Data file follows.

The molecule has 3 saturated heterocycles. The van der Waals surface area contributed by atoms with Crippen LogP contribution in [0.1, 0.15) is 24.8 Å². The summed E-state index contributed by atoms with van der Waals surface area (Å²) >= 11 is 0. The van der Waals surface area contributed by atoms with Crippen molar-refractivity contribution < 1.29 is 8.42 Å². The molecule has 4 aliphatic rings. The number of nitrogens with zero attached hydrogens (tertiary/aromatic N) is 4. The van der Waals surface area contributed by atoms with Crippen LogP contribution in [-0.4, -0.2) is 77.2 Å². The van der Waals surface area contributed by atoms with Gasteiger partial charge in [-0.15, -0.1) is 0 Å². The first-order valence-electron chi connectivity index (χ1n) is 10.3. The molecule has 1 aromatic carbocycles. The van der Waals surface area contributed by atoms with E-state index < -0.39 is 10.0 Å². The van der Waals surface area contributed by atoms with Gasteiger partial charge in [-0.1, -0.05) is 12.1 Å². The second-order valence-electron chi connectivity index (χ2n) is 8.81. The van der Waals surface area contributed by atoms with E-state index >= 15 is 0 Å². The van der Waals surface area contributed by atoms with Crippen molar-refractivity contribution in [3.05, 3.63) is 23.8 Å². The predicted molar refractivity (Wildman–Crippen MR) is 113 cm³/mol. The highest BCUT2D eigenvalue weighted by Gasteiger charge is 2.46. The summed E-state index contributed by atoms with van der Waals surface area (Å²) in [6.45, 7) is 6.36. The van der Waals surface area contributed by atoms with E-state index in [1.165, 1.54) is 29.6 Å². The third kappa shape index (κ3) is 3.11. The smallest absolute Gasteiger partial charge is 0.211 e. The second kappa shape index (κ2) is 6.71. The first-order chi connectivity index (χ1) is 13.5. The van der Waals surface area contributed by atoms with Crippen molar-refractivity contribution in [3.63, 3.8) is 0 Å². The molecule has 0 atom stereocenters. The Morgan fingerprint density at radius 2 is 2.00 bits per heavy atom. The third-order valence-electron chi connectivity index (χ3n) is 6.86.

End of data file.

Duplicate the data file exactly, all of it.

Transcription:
The molecule has 3 saturated heterocycles. The van der Waals surface area contributed by atoms with Crippen LogP contribution in [0.1, 0.15) is 24.8 Å². The summed E-state index contributed by atoms with van der Waals surface area (Å²) >= 11 is 0. The van der Waals surface area contributed by atoms with Crippen molar-refractivity contribution < 1.29 is 8.42 Å². The molecule has 4 aliphatic rings. The number of nitrogens with zero attached hydrogens (tertiary/aromatic N) is 4. The van der Waals surface area contributed by atoms with Crippen LogP contribution in [-0.4, -0.2) is 77.2 Å². The van der Waals surface area contributed by atoms with Gasteiger partial charge in [-0.15, -0.1) is 0 Å². The first-order valence-electron chi connectivity index (χ1n) is 10.3. The molecule has 1 aromatic carbocycles. The van der Waals surface area contributed by atoms with E-state index < -0.39 is 10.0 Å². The van der Waals surface area contributed by atoms with Gasteiger partial charge in [-0.1, -0.05) is 12.1 Å². The second-order valence-electron chi connectivity index (χ2n) is 8.81. The van der Waals surface area contributed by atoms with E-state index >= 15 is 0 Å². The van der Waals surface area contributed by atoms with Crippen molar-refractivity contribution in [3.05, 3.63) is 23.8 Å². The predicted molar refractivity (Wildman–Crippen MR) is 113 cm³/mol. The highest BCUT2D eigenvalue weighted by Gasteiger charge is 2.46. The summed E-state index contributed by atoms with van der Waals surface area (Å²) in [6.45, 7) is 6.36. The van der Waals surface area contributed by atoms with E-state index in [1.165, 1.54) is 29.6 Å². The third kappa shape index (κ3) is 3.11. The smallest absolute Gasteiger partial charge is 0.211 e. The second kappa shape index (κ2) is 6.71. The first-order chi connectivity index (χ1) is 13.5. The van der Waals surface area contributed by atoms with Crippen molar-refractivity contribution in [3.63, 3.8) is 0 Å². The molecule has 0 atom stereocenters. The Morgan fingerprint density at radius 2 is 2.00 bits per heavy atom. The third-order valence-electron chi connectivity index (χ3n) is 6.86.